Glenn: All right, excellent. Well, I have one other question for you, Pernille, tell us where you see the future going in the next year or so as it relates to what brands are going to be able to do with this ability to listen in a much more intelligent way.
Pernille: Yeah, I think it clearly starts with knowing as a minimum what your consumers are saying about you and ideally then knowing your category and your competitor. And I think what is happening is more and more brands, agencies, companies around the world are asking themselves and asking us, “How can you help me prove out the value of social so I can more on it? My gut tells me I should, but I need help in proving it out.” And I think the move is literally this gen three focus and ability to know prove out that there is immense value in social just like a few years ago we saw that in E-commerce. It’s exactly on that same scaling approach, you have the initial doubters, at the time, “Should I take E-commerce seriously? We’ve had the same in social, should I take social seriously? Should I spend? Should I organize? Should I focus on it? Should I have people take that seriously?”
So, the point we are now, we have the CEOs, we have the CMOs that realize it’s here to say and, boy, can I do a lot with it and, woo! I can actually now show the value because as I start to implement social across the company, across business function, and I drive for a single source of truth for my company, that’s exactly where I actually see the value being played in unlike any other medium I now have real time understanding of my marketplace, my consumers, my competitors, my industry, and my category by reading social because that’s the data I get the fastest, and that’s the data that I need to work with to inform me for the quickest reaction possible.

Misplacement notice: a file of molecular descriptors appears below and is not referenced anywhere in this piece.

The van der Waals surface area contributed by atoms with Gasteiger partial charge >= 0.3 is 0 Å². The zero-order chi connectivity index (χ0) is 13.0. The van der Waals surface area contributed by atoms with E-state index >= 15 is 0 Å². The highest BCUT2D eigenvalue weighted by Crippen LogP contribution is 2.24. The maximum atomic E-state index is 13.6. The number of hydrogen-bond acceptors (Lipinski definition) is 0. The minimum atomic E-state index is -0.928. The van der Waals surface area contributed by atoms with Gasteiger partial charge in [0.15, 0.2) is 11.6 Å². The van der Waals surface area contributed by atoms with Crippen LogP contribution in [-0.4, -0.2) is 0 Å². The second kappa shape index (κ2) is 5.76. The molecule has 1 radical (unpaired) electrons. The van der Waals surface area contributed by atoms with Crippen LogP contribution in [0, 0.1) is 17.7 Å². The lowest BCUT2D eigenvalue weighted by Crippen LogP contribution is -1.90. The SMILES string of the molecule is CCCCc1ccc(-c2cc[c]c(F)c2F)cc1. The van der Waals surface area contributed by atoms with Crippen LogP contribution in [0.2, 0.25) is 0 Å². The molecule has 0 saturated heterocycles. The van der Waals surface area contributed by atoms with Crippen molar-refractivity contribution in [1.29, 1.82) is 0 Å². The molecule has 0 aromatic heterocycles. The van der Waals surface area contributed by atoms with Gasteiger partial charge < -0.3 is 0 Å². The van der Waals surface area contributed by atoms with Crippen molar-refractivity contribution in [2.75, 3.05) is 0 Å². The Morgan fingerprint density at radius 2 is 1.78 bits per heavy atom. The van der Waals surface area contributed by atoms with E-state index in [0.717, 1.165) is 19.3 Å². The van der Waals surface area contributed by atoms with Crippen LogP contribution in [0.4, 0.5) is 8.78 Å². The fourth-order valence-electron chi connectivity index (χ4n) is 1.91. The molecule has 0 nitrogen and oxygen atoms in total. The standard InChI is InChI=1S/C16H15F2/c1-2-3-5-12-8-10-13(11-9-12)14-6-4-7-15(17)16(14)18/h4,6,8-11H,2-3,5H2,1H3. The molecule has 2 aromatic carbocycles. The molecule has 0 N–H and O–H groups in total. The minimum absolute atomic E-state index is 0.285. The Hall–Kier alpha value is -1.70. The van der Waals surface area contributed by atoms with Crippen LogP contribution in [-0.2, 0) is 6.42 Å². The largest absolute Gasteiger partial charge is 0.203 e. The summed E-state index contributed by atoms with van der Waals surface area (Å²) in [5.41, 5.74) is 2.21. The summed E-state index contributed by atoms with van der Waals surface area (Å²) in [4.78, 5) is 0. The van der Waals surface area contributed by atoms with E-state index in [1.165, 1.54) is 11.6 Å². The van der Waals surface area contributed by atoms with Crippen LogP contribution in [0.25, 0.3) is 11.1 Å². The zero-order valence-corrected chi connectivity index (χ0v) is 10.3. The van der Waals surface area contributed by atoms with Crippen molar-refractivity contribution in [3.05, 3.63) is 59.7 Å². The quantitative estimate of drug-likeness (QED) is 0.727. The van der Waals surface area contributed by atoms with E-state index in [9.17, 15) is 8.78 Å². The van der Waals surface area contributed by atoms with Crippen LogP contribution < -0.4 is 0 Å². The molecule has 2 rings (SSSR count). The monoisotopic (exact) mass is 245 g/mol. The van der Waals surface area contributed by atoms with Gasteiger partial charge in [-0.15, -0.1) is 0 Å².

Glenn: You know, the other thing that strikes me listening to you, you did mention a CEO, is that now I can make social real for the CEO. It’s not about the number of likes or the number of followers, it’s about how we’re actually measuring the impact of what we’re doing and showing that impact, and showing how we’re doing it relative to our competitors. I could see how this is suddenly making social relevant at the CEO level.
Pernille: Gosh, yes, definitely, Glenn. For the CEO, or the smart CEO I should say, social is absolutely in the conversation right now. The smart CEO will for sure have the team track how the actions him or her take effect the company, smart CEOs do that. For instance, I was chatting to T-Mobile and one example they shared was when their CEO crashed the competitor’s party, went to a particular concept that their competitors was hosting, was caught in being there, and they clearly didn’t want him. He was thrown out of that party and there was a ton of conversation about that in social. That team was actively looking at how did that affect the T-Mobile brand that their CEO had been thrown out of the AT&T party and basically, because of how they behaved around it, how they talked about it in social as a company it was seen as a massive uptick positively and the CEO was actually kind of seen as cool by doing it. So you see that the CEO has an impact on the brand and they know that and that impact is being tracked in social.
Glenn: Well, I’m going to start looking for parties to crash then. It sounds like that’s the way to go. All right, Pernille, thank you so much. This was very, very enlightening and I appreciate your time.
Pernille: Oh, you’re so welcome, Glenn. Thanks for chatting.
Glenn: All right, talk to you soon.
Pernille: Take care. Bye-bye.
Glenn: If you like this podcast please subscribe and rate us on iTunes and tell your friends about us. You can also go to our website, CrimsonMarketing.com, and sign up for our free monthly newsletter featuring the very best of our marketing insights, featured Moneyball for Marketing podcasts, and one of our favorite features called, “Bad Marketing,” or email me at info@CrimsonMarketing.com. Thanks for listening to Moneyball for Marketing from Crimson Marketing. Have a great week and let us know if we can help you in any way.